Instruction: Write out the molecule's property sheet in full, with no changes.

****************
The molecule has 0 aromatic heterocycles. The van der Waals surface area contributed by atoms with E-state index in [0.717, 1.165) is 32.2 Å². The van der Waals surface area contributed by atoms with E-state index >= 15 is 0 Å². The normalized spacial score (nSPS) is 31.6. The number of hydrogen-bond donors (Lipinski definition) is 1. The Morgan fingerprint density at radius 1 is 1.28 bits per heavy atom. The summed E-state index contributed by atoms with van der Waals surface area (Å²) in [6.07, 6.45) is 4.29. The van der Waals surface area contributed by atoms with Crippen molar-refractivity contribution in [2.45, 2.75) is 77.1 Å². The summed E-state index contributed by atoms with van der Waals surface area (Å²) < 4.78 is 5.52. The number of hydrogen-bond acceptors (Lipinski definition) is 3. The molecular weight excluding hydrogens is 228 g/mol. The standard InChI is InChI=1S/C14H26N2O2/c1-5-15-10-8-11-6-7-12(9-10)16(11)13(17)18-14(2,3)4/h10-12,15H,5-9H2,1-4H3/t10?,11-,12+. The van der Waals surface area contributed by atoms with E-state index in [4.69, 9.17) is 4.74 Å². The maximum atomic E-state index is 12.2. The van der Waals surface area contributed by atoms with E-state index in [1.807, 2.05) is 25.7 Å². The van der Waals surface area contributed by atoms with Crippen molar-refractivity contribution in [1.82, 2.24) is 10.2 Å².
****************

The molecule has 0 aromatic heterocycles. The van der Waals surface area contributed by atoms with E-state index in [0.717, 1.165) is 32.2 Å². The van der Waals surface area contributed by atoms with E-state index >= 15 is 0 Å². The normalized spacial score (nSPS) is 31.6. The number of hydrogen-bond donors (Lipinski definition) is 1. The Morgan fingerprint density at radius 1 is 1.28 bits per heavy atom. The summed E-state index contributed by atoms with van der Waals surface area (Å²) in [6.07, 6.45) is 4.29. The van der Waals surface area contributed by atoms with Crippen molar-refractivity contribution in [2.45, 2.75) is 77.1 Å². The summed E-state index contributed by atoms with van der Waals surface area (Å²) < 4.78 is 5.52. The number of hydrogen-bond acceptors (Lipinski definition) is 3. The molecular weight excluding hydrogens is 228 g/mol. The standard InChI is InChI=1S/C14H26N2O2/c1-5-15-10-8-11-6-7-12(9-10)16(11)13(17)18-14(2,3)4/h10-12,15H,5-9H2,1-4H3/t10?,11-,12+. The van der Waals surface area contributed by atoms with E-state index in [4.69, 9.17) is 4.74 Å². The maximum atomic E-state index is 12.2. The van der Waals surface area contributed by atoms with E-state index in [1.807, 2.05) is 25.7 Å². The van der Waals surface area contributed by atoms with Crippen molar-refractivity contribution in [1.82, 2.24) is 10.2 Å².